Michael Gahler MEP, Strasbourg/Brussels, Interview
A stony path towards democracy High voter turnout in defiance of extremist threats
Interview with Michael Gahler MEP, Chief EU Observer to the General Elections 2013 in Pakistan, Strasbourg/Brussels
The European: Mr Gahler, you were appointed Chief Observer for the European Union during the 2013 general elections in Pakistan, having already performed that task once before, in 2008. Michael Gahler MEP: Yes, I appear to have done a good job in what was an extreme situation in a difficult country. My first stay began on 27 December 2007 with the murder of Ms Bhutto, just two hours before she was due to meet with me. Since then I have been to Pakistan several times in connection with the implementation of the EU’s 2008 recommendations on democracy building in Pakistan. The upshot is that the framework conditions were better this time than they were five years ago, as regards, among other things, the electoral list, the independence of the electoral commission and the freedom of the media.
The European: Did the violence before and during the election have any influence on voters? Michael Gahler MEP: The election turnout was higher than last time: about 10 million people more voted this time round. This was a real example of people “voting with their feet” against the extremists, who had declared the elections un-Islamic and carried out acts of violence against the so-called secular parties. Certainly one cannot rule out the possibility that some people stayed at home because of the threat of violence,
Michael Gahler MEP giving an interview to a local radio station
Photo: EU Election Observation Mission Pakistan 2013
Michael Gahler MEP was born in 1960 in Frankfurt/Main. Since April 1999 he has been a Member of the European Parliament. Currently he is a Member of the Committee on Foreign Affairs and the Transport and Tourism Committee, and serves as the EPP Coordinator in the Subcommittee on Security and Defence. In addition he is Chairman of the Delegation for Relations with the Pan-African Parliament and was Head of the EU Election Observation Missions in Pakistan, in February 2008, and Tunisia, on 23 October 2011.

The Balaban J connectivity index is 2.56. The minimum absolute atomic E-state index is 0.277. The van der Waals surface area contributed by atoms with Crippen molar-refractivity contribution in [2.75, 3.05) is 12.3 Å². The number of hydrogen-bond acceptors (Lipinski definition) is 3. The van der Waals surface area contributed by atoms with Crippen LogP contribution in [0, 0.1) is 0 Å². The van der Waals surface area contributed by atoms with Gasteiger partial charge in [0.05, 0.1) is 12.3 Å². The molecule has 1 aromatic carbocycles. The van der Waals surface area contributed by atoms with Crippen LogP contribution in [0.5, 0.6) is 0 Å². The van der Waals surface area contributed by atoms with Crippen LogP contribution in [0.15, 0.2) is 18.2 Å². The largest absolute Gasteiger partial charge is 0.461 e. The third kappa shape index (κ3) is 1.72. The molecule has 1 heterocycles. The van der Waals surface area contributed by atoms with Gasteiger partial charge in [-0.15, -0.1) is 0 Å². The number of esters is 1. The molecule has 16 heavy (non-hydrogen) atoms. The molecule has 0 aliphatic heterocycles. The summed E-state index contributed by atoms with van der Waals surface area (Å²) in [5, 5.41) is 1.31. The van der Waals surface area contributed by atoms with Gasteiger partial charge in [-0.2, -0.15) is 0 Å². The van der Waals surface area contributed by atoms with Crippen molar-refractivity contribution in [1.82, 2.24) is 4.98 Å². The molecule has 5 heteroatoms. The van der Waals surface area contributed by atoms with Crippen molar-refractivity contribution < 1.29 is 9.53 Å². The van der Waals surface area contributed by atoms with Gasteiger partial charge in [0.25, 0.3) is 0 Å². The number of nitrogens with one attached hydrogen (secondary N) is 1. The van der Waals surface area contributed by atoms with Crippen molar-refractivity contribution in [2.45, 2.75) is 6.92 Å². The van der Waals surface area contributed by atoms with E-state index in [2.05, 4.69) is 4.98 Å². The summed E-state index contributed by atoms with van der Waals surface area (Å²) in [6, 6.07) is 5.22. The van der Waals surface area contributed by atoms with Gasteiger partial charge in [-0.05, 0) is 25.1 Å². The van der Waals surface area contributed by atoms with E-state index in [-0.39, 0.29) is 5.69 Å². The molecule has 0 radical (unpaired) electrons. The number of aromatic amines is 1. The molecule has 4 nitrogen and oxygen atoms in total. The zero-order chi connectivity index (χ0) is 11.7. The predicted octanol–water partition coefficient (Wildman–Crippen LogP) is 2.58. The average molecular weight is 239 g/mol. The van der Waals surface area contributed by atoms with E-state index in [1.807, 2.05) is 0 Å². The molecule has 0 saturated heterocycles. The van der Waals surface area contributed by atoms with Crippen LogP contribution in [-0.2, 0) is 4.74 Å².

particularly in the troubled areas along the border with Afghanistan and in Karachi.
The European: Were there any developments on the gender issue as compared with 2008? Michael Gahler MEP: This time some 37 million women were registered to vote, a marked improvement as compared with 2008. But there were still 11 million less female voters than there were men. And there were isolated attempts to keep women away from the polling stations.
The European: Will the democratic process have a chance to develop in Pakistan? Michael Gahler MEP: Since the 2008 elections we have worked intensively with the Parliament, ministries, the electoral commission and civil society. The political will is there. Following the submission of our final report containing recommendations, the EU will make an offer of continued cooperation to the new Parliament and Government. I am confident that if the mainstream parties are able to channel their political will in the same direction it will be possible to improve the democratic framework conditions necessary for good governance.
The European: And what does this mean for the region, in particular for Afghanistan? Michael Gahler MEP: I hope that a positive development of the situation in Pakistan will encourage those in Afghanistan who want to continue the reform process to pursue their efforts, even after the withdrawal of most of the western troops. The remarks by Pakistan’s Prime Minister-elect, Nawaz Sharif, about his desire to improve relations with Afghanistan and with India in particular are encouraging. If his government were to succeed in normalising relations with India, this would be a major step towards allaying tensions in this region.